Democratic Party Chair Hakeem Jefferies Introduces Bill To Inform Formerly Incarcerated On Voting Rights
The Ex-Offender Voter Registration Act would inform newly released incarcerated individuals.
February 13, 2019 at 6:32 pm
A proposed bill by Democratic Caucus Chairman, Hakeem Jeffries, would ensure that formerly incarcerated people are briefed on their voting rights.
The Ex-Offender Voter Registration Act would provide awareness on voting rights laws in multiple states and the chance for the formerly incarcerated to register to vote after they have been released from custody.
Furthermore, this act would also require Bureau of Prisoners caseworkers to provide the necessary information on all states’ voting rights, along with voter registration or application forms that will need to be completed for them to vote.
“The Ex-Offender Voter Registration Act of 2019 will strike a massive blow against voter disenfranchisement across America,” Jeffries said. “I believe in the power of redemption and that anyone who has served their time and paid their debt to society should have the ability to participate in the bedrock of our democracy.”
This proposed bill would help more than 6.1 million Americans that are disenfranchised due to a felony conviction. In 1976, 1.17 million individuals were disenfranchised due to a felony conviction which has drastically grown to more than 6.1 million individuals today.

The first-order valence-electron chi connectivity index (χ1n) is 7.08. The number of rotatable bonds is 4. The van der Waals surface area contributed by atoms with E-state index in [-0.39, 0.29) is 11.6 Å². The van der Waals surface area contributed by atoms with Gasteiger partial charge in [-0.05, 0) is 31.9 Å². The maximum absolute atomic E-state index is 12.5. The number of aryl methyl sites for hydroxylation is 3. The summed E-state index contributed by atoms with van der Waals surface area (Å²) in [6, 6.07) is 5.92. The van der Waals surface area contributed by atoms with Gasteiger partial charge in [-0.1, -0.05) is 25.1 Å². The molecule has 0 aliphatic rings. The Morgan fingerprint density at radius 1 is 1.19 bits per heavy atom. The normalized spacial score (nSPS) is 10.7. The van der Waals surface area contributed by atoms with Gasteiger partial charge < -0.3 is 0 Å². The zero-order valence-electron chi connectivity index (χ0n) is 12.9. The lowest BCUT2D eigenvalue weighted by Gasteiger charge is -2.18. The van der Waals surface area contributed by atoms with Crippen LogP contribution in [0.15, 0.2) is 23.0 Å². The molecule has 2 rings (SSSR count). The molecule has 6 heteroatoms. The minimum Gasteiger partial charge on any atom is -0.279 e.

According to a report by The Sentencing Project, one in 13 African Americans of voting age is disenfranchised which is four times greater than that of the general population. An even grimmer picture is that more than one in five African-Americans are disenfranchised due to a felony conviction in four states, Florida, Kentucky, Tennessee, and Virginia.
Laws regarding voting after sentence completion vary widely across states, and in more than 10 states formerly incarcerated individuals lose their right to vote permanently. Florida, a key swing state, used to be a part of this statistic as well until the enactment of Amendment Four, granting certain ex-felons the right to vote.
This proposed bill would not change state laws surrounding ex-felons voting rights but would inform individuals about their voting rights in all states.
Now, check this out: